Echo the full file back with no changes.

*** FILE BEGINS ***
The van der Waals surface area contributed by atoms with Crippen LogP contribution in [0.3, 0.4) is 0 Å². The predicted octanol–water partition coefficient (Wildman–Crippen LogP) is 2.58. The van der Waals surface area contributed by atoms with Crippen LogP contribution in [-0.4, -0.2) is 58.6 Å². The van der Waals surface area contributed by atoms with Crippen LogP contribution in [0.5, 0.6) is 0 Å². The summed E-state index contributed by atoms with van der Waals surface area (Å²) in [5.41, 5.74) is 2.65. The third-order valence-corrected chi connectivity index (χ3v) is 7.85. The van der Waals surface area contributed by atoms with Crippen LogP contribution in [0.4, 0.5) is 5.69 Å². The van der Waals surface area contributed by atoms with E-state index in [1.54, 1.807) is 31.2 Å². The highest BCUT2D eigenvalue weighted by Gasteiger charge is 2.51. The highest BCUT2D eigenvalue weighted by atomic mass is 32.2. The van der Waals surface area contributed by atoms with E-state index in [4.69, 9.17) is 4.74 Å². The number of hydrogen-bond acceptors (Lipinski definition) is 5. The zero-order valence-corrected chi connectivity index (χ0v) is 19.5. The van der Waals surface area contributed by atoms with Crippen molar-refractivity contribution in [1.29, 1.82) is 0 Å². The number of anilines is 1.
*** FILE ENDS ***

The van der Waals surface area contributed by atoms with Crippen LogP contribution in [0.3, 0.4) is 0 Å². The predicted octanol–water partition coefficient (Wildman–Crippen LogP) is 2.58. The van der Waals surface area contributed by atoms with Crippen LogP contribution in [-0.4, -0.2) is 58.6 Å². The van der Waals surface area contributed by atoms with Crippen LogP contribution in [0.5, 0.6) is 0 Å². The summed E-state index contributed by atoms with van der Waals surface area (Å²) in [5.41, 5.74) is 2.65. The third-order valence-corrected chi connectivity index (χ3v) is 7.85. The van der Waals surface area contributed by atoms with Crippen LogP contribution in [0.4, 0.5) is 5.69 Å². The van der Waals surface area contributed by atoms with E-state index in [1.54, 1.807) is 31.2 Å². The highest BCUT2D eigenvalue weighted by Gasteiger charge is 2.51. The highest BCUT2D eigenvalue weighted by atomic mass is 32.2. The van der Waals surface area contributed by atoms with E-state index in [4.69, 9.17) is 4.74 Å². The number of hydrogen-bond acceptors (Lipinski definition) is 5. The zero-order valence-corrected chi connectivity index (χ0v) is 19.5. The van der Waals surface area contributed by atoms with Crippen molar-refractivity contribution in [1.29, 1.82) is 0 Å². The number of anilines is 1.